Every year, we're introduced to new car features, electronic devices, and smartphone apps that promise to increase safety, make our lives easier, and automate tasks. Often, the benefits of these technologies are a matter of opinion and personal preference, but what about their collective effect on our attentiveness, especially while driving? Even safety and time-saving technologies require our brain power and some amount of time to learn and operate. How does this affect our ability to pay attention to the road?
The U.S. Department of Transportation (DOT) defines distracted driving as "any activity that diverts attention from driving, including talking or texting on your phone, eating and drinking, talking to people in your vehicle, fiddling with the stereo, entertainment or navigation system—anything that takes your attention away from the task of safe driving." The DOT cites distracted driving as the cause of 3,477 deaths in 2015!
As new technology is introduced and existing technologies are enhanced, we encounter more and more distractions while we're driving, and most of us are unable and/or unwilling to ignore these distractions. In some cases, we assume that if a technology is available, it must perform better than any actions we could take on our own. Consider these statistics from a CARFAX safety study:
Over half of survey respondents "fully" trust their car's safety technology, to the point where they do not practice old-fashioned safe driving habits or manual visual checks.
A quarter of respondents do not look over their shoulders when backing up because they rely completely on their back-up camera.
Drivers equipped with technology like Bluetooth connectivity are 16% more likely to use their smartphones for tasks like social media while driving than drivers who lack the ability to connect through their vehicles.
Safety technologies in vehicles
Of course, many technologies available to us in vehicles were designed to make driving safer, such as hands-free phone connectivity, collision and lane departure alerts, blind-spot monitors, rear cross-traffic alerts, surround-view systems, and automatic parking systems. However, even these safety-minded systems can backfire and cause us to lose focus on our driving.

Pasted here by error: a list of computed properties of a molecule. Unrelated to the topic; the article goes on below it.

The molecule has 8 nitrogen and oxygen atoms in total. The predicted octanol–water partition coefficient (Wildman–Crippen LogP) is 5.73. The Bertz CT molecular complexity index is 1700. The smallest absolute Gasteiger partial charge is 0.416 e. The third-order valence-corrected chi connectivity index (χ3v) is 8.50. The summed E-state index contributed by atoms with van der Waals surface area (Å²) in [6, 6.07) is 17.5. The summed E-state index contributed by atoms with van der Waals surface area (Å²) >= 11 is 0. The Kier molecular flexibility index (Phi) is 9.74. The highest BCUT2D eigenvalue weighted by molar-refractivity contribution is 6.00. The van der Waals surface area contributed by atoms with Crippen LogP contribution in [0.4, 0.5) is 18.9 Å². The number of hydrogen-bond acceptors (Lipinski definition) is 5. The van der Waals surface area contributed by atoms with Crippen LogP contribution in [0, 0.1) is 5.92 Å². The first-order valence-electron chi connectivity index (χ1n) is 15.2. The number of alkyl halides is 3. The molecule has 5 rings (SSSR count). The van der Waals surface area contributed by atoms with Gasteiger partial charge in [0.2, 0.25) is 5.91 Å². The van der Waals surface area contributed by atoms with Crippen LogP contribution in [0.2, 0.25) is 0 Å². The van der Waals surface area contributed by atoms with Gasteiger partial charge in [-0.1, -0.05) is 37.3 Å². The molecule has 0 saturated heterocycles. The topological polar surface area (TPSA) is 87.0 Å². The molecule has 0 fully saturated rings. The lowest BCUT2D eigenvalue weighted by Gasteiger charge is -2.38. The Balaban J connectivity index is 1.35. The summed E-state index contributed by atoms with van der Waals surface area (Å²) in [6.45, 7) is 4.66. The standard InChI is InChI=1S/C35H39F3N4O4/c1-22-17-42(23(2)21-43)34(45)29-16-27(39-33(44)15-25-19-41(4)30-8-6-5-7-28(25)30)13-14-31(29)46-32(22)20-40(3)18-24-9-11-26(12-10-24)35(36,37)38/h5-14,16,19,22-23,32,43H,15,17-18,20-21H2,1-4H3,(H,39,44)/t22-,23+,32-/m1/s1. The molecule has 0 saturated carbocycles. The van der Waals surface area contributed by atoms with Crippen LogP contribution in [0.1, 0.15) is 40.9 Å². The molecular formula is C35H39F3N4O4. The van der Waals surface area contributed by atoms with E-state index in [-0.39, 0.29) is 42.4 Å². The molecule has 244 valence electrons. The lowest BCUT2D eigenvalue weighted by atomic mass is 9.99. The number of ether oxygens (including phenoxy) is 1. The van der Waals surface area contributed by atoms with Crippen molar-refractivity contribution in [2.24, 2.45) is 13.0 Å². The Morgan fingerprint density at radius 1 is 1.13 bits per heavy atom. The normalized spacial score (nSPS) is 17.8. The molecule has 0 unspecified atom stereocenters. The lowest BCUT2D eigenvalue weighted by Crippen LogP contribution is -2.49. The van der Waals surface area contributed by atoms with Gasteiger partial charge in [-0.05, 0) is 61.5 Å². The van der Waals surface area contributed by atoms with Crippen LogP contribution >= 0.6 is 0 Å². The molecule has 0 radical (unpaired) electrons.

Though we may keep both hands on the wheel when issuing voice commands to our Bluetooth system or smartphone virtual assistant, it takes our brains up to 27 seconds to fully focus on the road again after speaking a command. In that half minute, we could easily collide with another object or vehicle.
Reading or sending a single text message requires us to take our eyes off the road for five seconds, more than enough time to miss seeing something in our path.
In their efforts to give us a full view of possible obstacles in our environment, surround-view or birds-eye-view cameras also show us a number of people and objects that could pull our attention away from driving.
Some of the more complicated vehicle safety features, such as automatic or override brakes, are poorly understood by drivers. Without an accurate understanding of these systems' functionality, drivers may not take appropriate action when a collision is imminent.
Take control of the wheel
It's important to remember that vehicle and personal technologies are meant to aid us in safety and convenience. We should not rely on technology completely, abandoning our common sense or tried-and-true human safety checks. Given that we will continue to encounter new distractions as technology advances, it's our responsibility as drivers to make sure we're focused on the road and in control. In addition, you should always make sure you've protected your vehicle and yourself with proper auto insurance. Get a quote today!